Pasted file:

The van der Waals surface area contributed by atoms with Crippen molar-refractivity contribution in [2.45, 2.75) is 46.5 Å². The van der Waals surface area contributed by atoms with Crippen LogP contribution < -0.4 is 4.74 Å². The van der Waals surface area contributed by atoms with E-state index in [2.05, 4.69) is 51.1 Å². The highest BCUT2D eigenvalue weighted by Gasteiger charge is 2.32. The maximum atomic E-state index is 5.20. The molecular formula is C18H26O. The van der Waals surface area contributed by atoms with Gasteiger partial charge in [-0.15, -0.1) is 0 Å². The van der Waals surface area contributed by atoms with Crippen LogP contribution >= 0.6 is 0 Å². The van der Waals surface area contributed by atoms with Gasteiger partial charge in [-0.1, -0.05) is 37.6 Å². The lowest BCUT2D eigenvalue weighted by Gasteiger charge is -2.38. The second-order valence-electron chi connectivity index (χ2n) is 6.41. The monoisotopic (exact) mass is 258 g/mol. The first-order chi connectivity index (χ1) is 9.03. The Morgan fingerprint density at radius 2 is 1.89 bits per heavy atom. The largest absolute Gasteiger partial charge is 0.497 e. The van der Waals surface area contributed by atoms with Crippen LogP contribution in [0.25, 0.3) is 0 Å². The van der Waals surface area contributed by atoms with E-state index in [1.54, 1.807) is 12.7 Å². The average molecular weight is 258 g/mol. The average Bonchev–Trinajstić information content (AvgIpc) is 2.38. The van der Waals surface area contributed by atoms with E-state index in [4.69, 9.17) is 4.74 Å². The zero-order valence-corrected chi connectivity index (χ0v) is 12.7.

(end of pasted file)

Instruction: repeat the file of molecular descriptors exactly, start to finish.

The van der Waals surface area contributed by atoms with Crippen molar-refractivity contribution in [2.45, 2.75) is 46.5 Å². The van der Waals surface area contributed by atoms with Crippen LogP contribution < -0.4 is 4.74 Å². The van der Waals surface area contributed by atoms with E-state index in [2.05, 4.69) is 51.1 Å². The highest BCUT2D eigenvalue weighted by Gasteiger charge is 2.32. The maximum atomic E-state index is 5.20. The molecular formula is C18H26O. The van der Waals surface area contributed by atoms with Gasteiger partial charge in [-0.15, -0.1) is 0 Å². The van der Waals surface area contributed by atoms with Crippen LogP contribution >= 0.6 is 0 Å². The van der Waals surface area contributed by atoms with Gasteiger partial charge in [-0.1, -0.05) is 37.6 Å². The lowest BCUT2D eigenvalue weighted by Gasteiger charge is -2.38. The second-order valence-electron chi connectivity index (χ2n) is 6.41. The monoisotopic (exact) mass is 258 g/mol. The first-order chi connectivity index (χ1) is 9.03. The Morgan fingerprint density at radius 2 is 1.89 bits per heavy atom. The largest absolute Gasteiger partial charge is 0.497 e. The van der Waals surface area contributed by atoms with Crippen LogP contribution in [0.25, 0.3) is 0 Å². The van der Waals surface area contributed by atoms with E-state index in [1.54, 1.807) is 12.7 Å². The average molecular weight is 258 g/mol. The average Bonchev–Trinajstić information content (AvgIpc) is 2.38. The van der Waals surface area contributed by atoms with E-state index in [4.69, 9.17) is 4.74 Å². The zero-order valence-corrected chi connectivity index (χ0v) is 12.7.